An important part of incident response is still an analytical process to understand the cause of an incident and select response actions. Using therefore visualisations in security operation centres (SOC) can improve the alert triage of analysts by visual analytics to handle tons of alerts each day. Such an analysis requires a good understanding of cyber attacks and experiences to detect suspicious patterns in visualisations. However, this analytical process happens in the mind of analysts and cannot easily be transferred to others. Understanding the reasons for user insights and their manner is most relevant and challenging for analytical provenance.
In SAPPAN we have researched on analytical provenance in visualisations to make such an analysis comprehensible. Similar to data provenance that captures the traceability information about where data comes from and how the data was manipulated over time, we capture information about the visualised data and interactions applied in visualisations. To expand the SOC analysts’ opportunities within the SAPPAN dashboard, we created a tool to record interactions and use the recorded data to visualise the sequence of user activities.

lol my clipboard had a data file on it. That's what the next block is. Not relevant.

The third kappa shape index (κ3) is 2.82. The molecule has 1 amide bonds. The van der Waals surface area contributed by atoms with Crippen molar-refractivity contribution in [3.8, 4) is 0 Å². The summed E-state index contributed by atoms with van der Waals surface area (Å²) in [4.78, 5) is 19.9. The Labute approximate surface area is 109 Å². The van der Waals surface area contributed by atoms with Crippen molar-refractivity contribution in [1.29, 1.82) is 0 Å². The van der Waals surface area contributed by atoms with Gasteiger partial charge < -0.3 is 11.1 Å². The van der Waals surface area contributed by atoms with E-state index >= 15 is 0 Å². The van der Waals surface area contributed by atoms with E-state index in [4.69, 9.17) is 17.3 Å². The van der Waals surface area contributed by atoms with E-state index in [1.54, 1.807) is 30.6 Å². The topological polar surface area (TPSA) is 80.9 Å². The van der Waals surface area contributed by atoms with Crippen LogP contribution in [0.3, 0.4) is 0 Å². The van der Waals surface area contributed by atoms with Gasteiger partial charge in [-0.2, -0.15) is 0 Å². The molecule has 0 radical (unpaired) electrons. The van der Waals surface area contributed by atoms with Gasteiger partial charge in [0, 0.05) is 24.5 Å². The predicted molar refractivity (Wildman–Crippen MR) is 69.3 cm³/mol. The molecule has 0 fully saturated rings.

This approach allows analysis sessions to be interpreted and understood by both humans and machines, making them comparable and suitable for various applications.
The figure below shows in a graphical interface a recorded sequence of interactions. The lanes show different sources of interactions like the visualisations used for analysis or the comment box to annotate insights. Between a start and end circle, the rectangles called Task show that different filters have applied to the data to manipulate the representation. To gain further insight into the analysis, a user can click on the rectangles to see what the visual representation in the dashboard looked like at the time of recording.
With that approach, a user can recap the interactions that lead to an analysis result, share it or use it to improve processes where necessary. If analytical provenance is thought of even further, recommendations for handling can be derived from it and clustered for specific attacks. With that, a SOC can compare their analysis sessions and use them to a shared knowledge base in malware analysis.